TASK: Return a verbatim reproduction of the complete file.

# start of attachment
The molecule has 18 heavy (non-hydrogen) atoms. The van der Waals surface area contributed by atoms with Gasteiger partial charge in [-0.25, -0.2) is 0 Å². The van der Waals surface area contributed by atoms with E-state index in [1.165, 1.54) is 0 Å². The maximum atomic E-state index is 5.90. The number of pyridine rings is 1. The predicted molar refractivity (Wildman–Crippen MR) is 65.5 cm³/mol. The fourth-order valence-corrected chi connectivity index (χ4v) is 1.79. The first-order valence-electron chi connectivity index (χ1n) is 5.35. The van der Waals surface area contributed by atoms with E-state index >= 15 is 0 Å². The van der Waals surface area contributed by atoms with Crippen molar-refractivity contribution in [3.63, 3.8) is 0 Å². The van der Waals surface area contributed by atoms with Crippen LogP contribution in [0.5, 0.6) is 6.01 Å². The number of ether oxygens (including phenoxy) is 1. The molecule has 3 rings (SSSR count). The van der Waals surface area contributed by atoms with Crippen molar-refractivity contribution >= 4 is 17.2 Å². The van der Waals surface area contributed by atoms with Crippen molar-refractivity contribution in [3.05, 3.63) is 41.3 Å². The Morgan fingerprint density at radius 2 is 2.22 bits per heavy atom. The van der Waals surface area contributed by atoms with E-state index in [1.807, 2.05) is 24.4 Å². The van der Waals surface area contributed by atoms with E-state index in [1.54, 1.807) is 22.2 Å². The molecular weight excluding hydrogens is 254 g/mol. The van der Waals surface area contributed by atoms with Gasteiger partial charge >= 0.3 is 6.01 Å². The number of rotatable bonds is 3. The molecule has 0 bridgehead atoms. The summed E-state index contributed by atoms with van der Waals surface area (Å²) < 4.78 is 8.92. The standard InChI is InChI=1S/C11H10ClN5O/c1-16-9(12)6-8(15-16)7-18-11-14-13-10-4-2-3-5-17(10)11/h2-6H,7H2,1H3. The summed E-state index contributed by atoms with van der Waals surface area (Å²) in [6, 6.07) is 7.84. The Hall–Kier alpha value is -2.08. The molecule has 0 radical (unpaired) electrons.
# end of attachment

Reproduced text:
The molecule has 18 heavy (non-hydrogen) atoms. The van der Waals surface area contributed by atoms with Gasteiger partial charge in [-0.25, -0.2) is 0 Å². The van der Waals surface area contributed by atoms with E-state index in [1.165, 1.54) is 0 Å². The maximum atomic E-state index is 5.90. The number of pyridine rings is 1. The predicted molar refractivity (Wildman–Crippen MR) is 65.5 cm³/mol. The fourth-order valence-corrected chi connectivity index (χ4v) is 1.79. The first-order valence-electron chi connectivity index (χ1n) is 5.35. The van der Waals surface area contributed by atoms with E-state index >= 15 is 0 Å². The van der Waals surface area contributed by atoms with Crippen molar-refractivity contribution in [3.63, 3.8) is 0 Å². The van der Waals surface area contributed by atoms with Crippen LogP contribution in [0.5, 0.6) is 6.01 Å². The number of ether oxygens (including phenoxy) is 1. The molecule has 3 rings (SSSR count). The van der Waals surface area contributed by atoms with Crippen molar-refractivity contribution >= 4 is 17.2 Å². The van der Waals surface area contributed by atoms with Crippen molar-refractivity contribution in [3.05, 3.63) is 41.3 Å². The Morgan fingerprint density at radius 2 is 2.22 bits per heavy atom. The van der Waals surface area contributed by atoms with E-state index in [1.807, 2.05) is 24.4 Å². The van der Waals surface area contributed by atoms with E-state index in [1.54, 1.807) is 22.2 Å². The molecular weight excluding hydrogens is 254 g/mol. The van der Waals surface area contributed by atoms with Gasteiger partial charge >= 0.3 is 6.01 Å². The number of rotatable bonds is 3. The molecule has 0 bridgehead atoms. The summed E-state index contributed by atoms with van der Waals surface area (Å²) < 4.78 is 8.92. The standard InChI is InChI=1S/C11H10ClN5O/c1-16-9(12)6-8(15-16)7-18-11-14-13-10-4-2-3-5-17(10)11/h2-6H,7H2,1H3. The summed E-state index contributed by atoms with van der Waals surface area (Å²) in [6, 6.07) is 7.84. The Hall–Kier alpha value is -2.08. The molecule has 0 radical (unpaired) electrons.